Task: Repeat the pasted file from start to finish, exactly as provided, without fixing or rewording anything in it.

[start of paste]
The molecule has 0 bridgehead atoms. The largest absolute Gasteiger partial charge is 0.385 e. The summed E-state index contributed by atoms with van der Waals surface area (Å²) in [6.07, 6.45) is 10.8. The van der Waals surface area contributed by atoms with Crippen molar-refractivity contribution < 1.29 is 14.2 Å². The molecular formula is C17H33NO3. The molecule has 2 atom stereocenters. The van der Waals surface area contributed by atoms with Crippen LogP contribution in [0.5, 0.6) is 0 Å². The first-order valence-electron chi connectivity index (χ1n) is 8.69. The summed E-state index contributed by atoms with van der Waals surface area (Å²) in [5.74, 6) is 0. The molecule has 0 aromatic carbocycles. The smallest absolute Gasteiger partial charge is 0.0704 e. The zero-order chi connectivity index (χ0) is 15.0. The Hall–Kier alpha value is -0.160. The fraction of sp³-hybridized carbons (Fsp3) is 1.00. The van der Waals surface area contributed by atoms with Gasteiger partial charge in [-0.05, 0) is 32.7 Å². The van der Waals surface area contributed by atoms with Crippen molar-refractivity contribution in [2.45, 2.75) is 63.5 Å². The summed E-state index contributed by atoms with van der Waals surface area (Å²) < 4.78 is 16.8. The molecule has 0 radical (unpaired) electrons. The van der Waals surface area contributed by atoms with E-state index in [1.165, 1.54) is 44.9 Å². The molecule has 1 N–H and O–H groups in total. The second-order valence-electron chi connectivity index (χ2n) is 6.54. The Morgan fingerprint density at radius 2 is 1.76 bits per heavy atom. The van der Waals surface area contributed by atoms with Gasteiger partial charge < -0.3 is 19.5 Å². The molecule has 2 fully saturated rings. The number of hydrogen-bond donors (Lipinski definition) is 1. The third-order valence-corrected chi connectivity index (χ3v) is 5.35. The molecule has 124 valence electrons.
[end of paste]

The molecule has 0 bridgehead atoms. The largest absolute Gasteiger partial charge is 0.385 e. The summed E-state index contributed by atoms with van der Waals surface area (Å²) in [6.07, 6.45) is 10.8. The van der Waals surface area contributed by atoms with Crippen molar-refractivity contribution < 1.29 is 14.2 Å². The molecular formula is C17H33NO3. The molecule has 2 atom stereocenters. The van der Waals surface area contributed by atoms with Crippen LogP contribution in [0.5, 0.6) is 0 Å². The first-order valence-electron chi connectivity index (χ1n) is 8.69. The summed E-state index contributed by atoms with van der Waals surface area (Å²) in [5.74, 6) is 0. The molecule has 0 aromatic carbocycles. The smallest absolute Gasteiger partial charge is 0.0704 e. The zero-order chi connectivity index (χ0) is 15.0. The Hall–Kier alpha value is -0.160. The fraction of sp³-hybridized carbons (Fsp3) is 1.00. The van der Waals surface area contributed by atoms with Gasteiger partial charge in [-0.05, 0) is 32.7 Å². The van der Waals surface area contributed by atoms with Crippen molar-refractivity contribution in [2.45, 2.75) is 63.5 Å². The summed E-state index contributed by atoms with van der Waals surface area (Å²) < 4.78 is 16.8. The molecule has 0 radical (unpaired) electrons. The van der Waals surface area contributed by atoms with E-state index in [1.165, 1.54) is 44.9 Å². The molecule has 1 N–H and O–H groups in total. The second-order valence-electron chi connectivity index (χ2n) is 6.54. The Morgan fingerprint density at radius 2 is 1.76 bits per heavy atom. The van der Waals surface area contributed by atoms with Gasteiger partial charge < -0.3 is 19.5 Å². The molecule has 2 fully saturated rings. The number of hydrogen-bond donors (Lipinski definition) is 1. The third-order valence-corrected chi connectivity index (χ3v) is 5.35. The molecule has 124 valence electrons.